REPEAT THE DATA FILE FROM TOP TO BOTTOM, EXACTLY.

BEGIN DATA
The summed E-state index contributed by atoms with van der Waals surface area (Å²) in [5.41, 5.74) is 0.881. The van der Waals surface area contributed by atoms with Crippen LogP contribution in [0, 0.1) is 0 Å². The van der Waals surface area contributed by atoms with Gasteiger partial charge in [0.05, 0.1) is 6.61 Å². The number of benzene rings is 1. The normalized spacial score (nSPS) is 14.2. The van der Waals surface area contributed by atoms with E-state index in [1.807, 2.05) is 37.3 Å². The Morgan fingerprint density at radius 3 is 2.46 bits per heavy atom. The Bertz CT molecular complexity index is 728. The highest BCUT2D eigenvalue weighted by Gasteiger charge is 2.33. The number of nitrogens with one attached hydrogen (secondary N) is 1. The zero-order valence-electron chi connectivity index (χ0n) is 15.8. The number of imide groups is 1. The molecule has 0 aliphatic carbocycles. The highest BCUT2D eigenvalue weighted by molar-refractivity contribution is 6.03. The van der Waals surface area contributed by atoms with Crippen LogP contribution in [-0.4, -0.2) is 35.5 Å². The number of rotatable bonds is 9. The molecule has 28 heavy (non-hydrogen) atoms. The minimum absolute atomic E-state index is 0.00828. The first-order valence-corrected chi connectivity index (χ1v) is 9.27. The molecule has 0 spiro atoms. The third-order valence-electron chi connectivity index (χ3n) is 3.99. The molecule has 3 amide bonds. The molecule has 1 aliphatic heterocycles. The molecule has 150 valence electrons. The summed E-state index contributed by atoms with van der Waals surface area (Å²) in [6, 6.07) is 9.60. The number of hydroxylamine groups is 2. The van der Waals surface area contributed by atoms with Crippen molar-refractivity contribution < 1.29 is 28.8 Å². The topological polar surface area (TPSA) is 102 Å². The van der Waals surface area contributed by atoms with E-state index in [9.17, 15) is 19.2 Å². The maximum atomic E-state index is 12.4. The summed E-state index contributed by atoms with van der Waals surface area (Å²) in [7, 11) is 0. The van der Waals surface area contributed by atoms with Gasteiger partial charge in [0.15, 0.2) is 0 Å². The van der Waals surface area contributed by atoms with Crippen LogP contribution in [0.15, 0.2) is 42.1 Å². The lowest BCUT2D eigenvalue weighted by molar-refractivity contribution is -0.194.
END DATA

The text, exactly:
The summed E-state index contributed by atoms with van der Waals surface area (Å²) in [5.41, 5.74) is 0.881. The van der Waals surface area contributed by atoms with Crippen LogP contribution in [0, 0.1) is 0 Å². The van der Waals surface area contributed by atoms with Gasteiger partial charge in [0.05, 0.1) is 6.61 Å². The number of benzene rings is 1. The normalized spacial score (nSPS) is 14.2. The van der Waals surface area contributed by atoms with E-state index in [1.807, 2.05) is 37.3 Å². The Morgan fingerprint density at radius 3 is 2.46 bits per heavy atom. The Bertz CT molecular complexity index is 728. The highest BCUT2D eigenvalue weighted by Gasteiger charge is 2.33. The number of nitrogens with one attached hydrogen (secondary N) is 1. The zero-order valence-electron chi connectivity index (χ0n) is 15.8. The number of imide groups is 1. The molecule has 0 aliphatic carbocycles. The highest BCUT2D eigenvalue weighted by molar-refractivity contribution is 6.03. The van der Waals surface area contributed by atoms with Crippen LogP contribution in [-0.4, -0.2) is 35.5 Å². The number of rotatable bonds is 9. The molecule has 28 heavy (non-hydrogen) atoms. The minimum absolute atomic E-state index is 0.00828. The first-order valence-corrected chi connectivity index (χ1v) is 9.27. The molecule has 0 spiro atoms. The third-order valence-electron chi connectivity index (χ3n) is 3.99. The molecule has 3 amide bonds. The molecule has 1 aliphatic heterocycles. The molecule has 150 valence electrons. The summed E-state index contributed by atoms with van der Waals surface area (Å²) in [6, 6.07) is 9.60. The number of hydroxylamine groups is 2. The van der Waals surface area contributed by atoms with Crippen molar-refractivity contribution < 1.29 is 28.8 Å². The topological polar surface area (TPSA) is 102 Å². The van der Waals surface area contributed by atoms with E-state index in [9.17, 15) is 19.2 Å². The maximum atomic E-state index is 12.4. The summed E-state index contributed by atoms with van der Waals surface area (Å²) in [7, 11) is 0. The van der Waals surface area contributed by atoms with Gasteiger partial charge in [0.15, 0.2) is 0 Å². The van der Waals surface area contributed by atoms with Crippen LogP contribution in [0.15, 0.2) is 42.1 Å². The lowest BCUT2D eigenvalue weighted by molar-refractivity contribution is -0.194.